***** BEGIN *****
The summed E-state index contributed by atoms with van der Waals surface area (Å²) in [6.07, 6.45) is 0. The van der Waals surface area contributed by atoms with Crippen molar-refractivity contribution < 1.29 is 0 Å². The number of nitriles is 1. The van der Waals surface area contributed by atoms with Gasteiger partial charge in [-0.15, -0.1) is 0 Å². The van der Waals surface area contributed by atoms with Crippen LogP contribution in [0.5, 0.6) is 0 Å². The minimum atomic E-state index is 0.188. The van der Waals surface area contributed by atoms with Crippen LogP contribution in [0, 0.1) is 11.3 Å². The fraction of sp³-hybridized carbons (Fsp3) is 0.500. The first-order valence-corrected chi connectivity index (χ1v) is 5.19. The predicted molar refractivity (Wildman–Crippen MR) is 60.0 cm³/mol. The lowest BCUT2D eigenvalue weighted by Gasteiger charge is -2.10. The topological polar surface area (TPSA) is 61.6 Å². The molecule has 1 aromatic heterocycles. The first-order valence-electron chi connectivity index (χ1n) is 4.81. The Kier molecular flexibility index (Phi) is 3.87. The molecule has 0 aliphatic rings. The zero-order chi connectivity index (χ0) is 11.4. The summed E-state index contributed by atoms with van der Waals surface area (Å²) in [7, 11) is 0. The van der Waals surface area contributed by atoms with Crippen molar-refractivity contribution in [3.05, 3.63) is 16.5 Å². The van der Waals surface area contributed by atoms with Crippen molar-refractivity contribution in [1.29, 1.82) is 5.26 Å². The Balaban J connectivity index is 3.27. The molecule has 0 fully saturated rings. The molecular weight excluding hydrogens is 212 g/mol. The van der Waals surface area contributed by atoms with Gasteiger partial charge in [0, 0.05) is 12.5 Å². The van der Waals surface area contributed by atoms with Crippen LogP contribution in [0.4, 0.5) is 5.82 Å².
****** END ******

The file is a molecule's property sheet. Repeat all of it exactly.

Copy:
The summed E-state index contributed by atoms with van der Waals surface area (Å²) in [6.07, 6.45) is 0. The van der Waals surface area contributed by atoms with Crippen molar-refractivity contribution < 1.29 is 0 Å². The number of nitriles is 1. The van der Waals surface area contributed by atoms with Gasteiger partial charge in [-0.15, -0.1) is 0 Å². The van der Waals surface area contributed by atoms with Crippen LogP contribution in [0.5, 0.6) is 0 Å². The minimum atomic E-state index is 0.188. The van der Waals surface area contributed by atoms with Crippen LogP contribution in [0, 0.1) is 11.3 Å². The fraction of sp³-hybridized carbons (Fsp3) is 0.500. The first-order valence-corrected chi connectivity index (χ1v) is 5.19. The predicted molar refractivity (Wildman–Crippen MR) is 60.0 cm³/mol. The lowest BCUT2D eigenvalue weighted by Gasteiger charge is -2.10. The topological polar surface area (TPSA) is 61.6 Å². The molecule has 1 aromatic heterocycles. The first-order valence-electron chi connectivity index (χ1n) is 4.81. The Kier molecular flexibility index (Phi) is 3.87. The molecule has 0 aliphatic rings. The zero-order chi connectivity index (χ0) is 11.4. The summed E-state index contributed by atoms with van der Waals surface area (Å²) in [7, 11) is 0. The van der Waals surface area contributed by atoms with Crippen molar-refractivity contribution in [3.05, 3.63) is 16.5 Å². The van der Waals surface area contributed by atoms with Crippen molar-refractivity contribution in [1.29, 1.82) is 5.26 Å². The Balaban J connectivity index is 3.27. The molecule has 0 fully saturated rings. The molecular weight excluding hydrogens is 212 g/mol. The van der Waals surface area contributed by atoms with Gasteiger partial charge in [0, 0.05) is 12.5 Å². The van der Waals surface area contributed by atoms with Crippen LogP contribution in [0.4, 0.5) is 5.82 Å².